But restoring the NRP’s aerial mobility was a priority of Mark Belton, the current natural resources secretary. So he reacquired the copter and had it refurbished for $158,000, according to NRP spokeswoman Candy Thomson. Named Natural 1, it was pressed into service almost immediately, helping the NRP catch oyster and deer poachers and assisting with search-and-rescue missions.
Now, though, after just four months, the NRP, an arm of DNR, is in jeopardy of losing its helicopter again.
The Chesapeake Bay Program and other federal initiatives that could impact the Bay have been targeted for steep cuts in preliminary Trump administration budget plans sent to federal agencies, prompting alarm from conservation groups and lawmakers alike.
According to a report in The Washington Post, a budget blueprint for the 2018 federal fiscal year, which begins Oct. 1, would cut the U.S. Environmental Protection Agency’s budget by nearly a quarter, from $8.2 billion to $6.1 billion, and slash its workforce from 15,000 to 12,000.
A bipartisan group of lawmakers wants President Trump to maintain the current funding level for the U.S. Environmental Protection Agency’s Chesapeake Bay restoration efforts when the administration releases its first budget blueprint.
While the EPA is widely expected to be hit by potentially deep budget cuts when the administration releases a budget outline in a few weeks, five Republicans and 12 Democrats from the House of Representatives signed a letter last week asking that funding for the state-federal Chesapeake Bay Program be kept at $73 million.
One of the Maryland General Assembly’s leading environmental advocates denounced the Hogan administration Friday for firing the long-time state employee who oversaw the blue crab fishery after some watermen complained to the governor about a catch restriction they could not get lifted.
Speaking at the end of the legislature’s Friday session, Sen. Paul Pinsky charged that Brenda Davis was “summarily fired’ over watermen’s unhappiness with a policy that was set by higher-ups at the Department of Natural Resources.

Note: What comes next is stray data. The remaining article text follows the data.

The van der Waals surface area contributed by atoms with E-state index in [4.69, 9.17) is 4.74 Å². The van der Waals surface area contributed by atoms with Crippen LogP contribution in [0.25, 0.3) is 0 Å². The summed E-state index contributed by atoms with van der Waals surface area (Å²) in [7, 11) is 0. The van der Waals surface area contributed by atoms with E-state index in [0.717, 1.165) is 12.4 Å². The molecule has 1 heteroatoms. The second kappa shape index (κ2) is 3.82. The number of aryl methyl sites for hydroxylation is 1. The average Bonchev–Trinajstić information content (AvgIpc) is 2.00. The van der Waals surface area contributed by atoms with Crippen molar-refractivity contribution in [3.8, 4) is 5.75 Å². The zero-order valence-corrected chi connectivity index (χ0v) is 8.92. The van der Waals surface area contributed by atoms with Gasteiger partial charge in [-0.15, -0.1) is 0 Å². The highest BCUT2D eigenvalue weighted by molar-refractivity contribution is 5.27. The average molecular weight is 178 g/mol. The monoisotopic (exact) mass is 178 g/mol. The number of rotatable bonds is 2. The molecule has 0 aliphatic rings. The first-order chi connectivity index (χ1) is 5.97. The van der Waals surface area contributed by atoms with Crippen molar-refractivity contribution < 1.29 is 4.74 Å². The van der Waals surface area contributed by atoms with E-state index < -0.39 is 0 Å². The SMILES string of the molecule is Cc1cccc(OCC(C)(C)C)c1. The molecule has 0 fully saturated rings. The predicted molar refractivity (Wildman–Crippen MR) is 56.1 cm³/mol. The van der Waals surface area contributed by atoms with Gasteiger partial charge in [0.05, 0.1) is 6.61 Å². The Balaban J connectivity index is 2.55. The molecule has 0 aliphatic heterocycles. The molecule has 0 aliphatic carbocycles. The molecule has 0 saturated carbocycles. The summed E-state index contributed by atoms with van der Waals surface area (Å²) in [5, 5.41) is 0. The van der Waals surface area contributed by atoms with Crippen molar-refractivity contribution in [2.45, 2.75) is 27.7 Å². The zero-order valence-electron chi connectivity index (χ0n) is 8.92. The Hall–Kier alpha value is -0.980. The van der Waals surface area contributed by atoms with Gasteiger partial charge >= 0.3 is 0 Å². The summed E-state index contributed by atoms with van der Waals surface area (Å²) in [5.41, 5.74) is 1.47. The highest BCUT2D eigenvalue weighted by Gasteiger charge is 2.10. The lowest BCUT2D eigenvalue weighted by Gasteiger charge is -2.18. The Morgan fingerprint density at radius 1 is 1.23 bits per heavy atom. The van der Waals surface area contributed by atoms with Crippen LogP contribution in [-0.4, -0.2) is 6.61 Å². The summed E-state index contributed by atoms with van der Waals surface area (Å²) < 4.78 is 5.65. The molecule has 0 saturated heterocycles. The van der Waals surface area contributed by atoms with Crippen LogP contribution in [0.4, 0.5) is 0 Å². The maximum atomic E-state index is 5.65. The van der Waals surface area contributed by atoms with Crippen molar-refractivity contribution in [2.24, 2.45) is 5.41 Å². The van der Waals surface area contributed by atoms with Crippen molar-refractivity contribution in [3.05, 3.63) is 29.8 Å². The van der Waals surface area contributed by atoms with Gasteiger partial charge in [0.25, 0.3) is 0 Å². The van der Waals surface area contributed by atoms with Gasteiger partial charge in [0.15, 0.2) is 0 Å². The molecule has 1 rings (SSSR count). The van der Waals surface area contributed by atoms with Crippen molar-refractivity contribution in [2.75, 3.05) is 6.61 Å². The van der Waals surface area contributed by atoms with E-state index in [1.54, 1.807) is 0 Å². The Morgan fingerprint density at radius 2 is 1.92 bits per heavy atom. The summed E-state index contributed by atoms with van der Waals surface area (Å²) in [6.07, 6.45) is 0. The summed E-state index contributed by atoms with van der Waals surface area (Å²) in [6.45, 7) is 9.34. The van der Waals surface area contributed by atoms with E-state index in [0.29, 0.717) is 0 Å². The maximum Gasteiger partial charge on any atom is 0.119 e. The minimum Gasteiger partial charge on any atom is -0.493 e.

Maryland’s “fracking” debate begins in earnest this week in Annapolis. With a two-year moratorium on hydraulic fracturing for natural gas scheduled to end Oct. 1, lawmakers are under increasing pressure to decide whether to ban the practice permanently, punt it to the voters or let drilling proceed under disputed regulations that have yet to be finalized. Emotions are running high, and legislators appear nearly evenly split.
If the Hogan Administration has its way, Maryland’s seafood marketing will go back to its roots — at the state’s agriculture department.
The administration has introduced a bill that, if passed, would shift responsibility and resources for promoting Maryland’s seafood from its current home at the Department of Natural Resources to the Department of Agriculture, where it was housed six years ago.
The Chesapeake Bay is showing signs that decades of work are starting to pump new life into the nation’s largest estuary, according to a new report, though it also showed worrisome trends for forest buffers and wetlands – two elements considered critical to any long-term recovery.
The Bay Barometer, released Wednesday by the state-federal Bay Program partnership, largely echoed the positive movement shown in recent report cards from the Chesapeake Bay Foundation and the University of Maryland Center for Environmental Science, suggesting that cleanup efforts were starting to pay off with expanded underwater grass beds, clearer water, and a smaller oxygen-starved “dead zone.”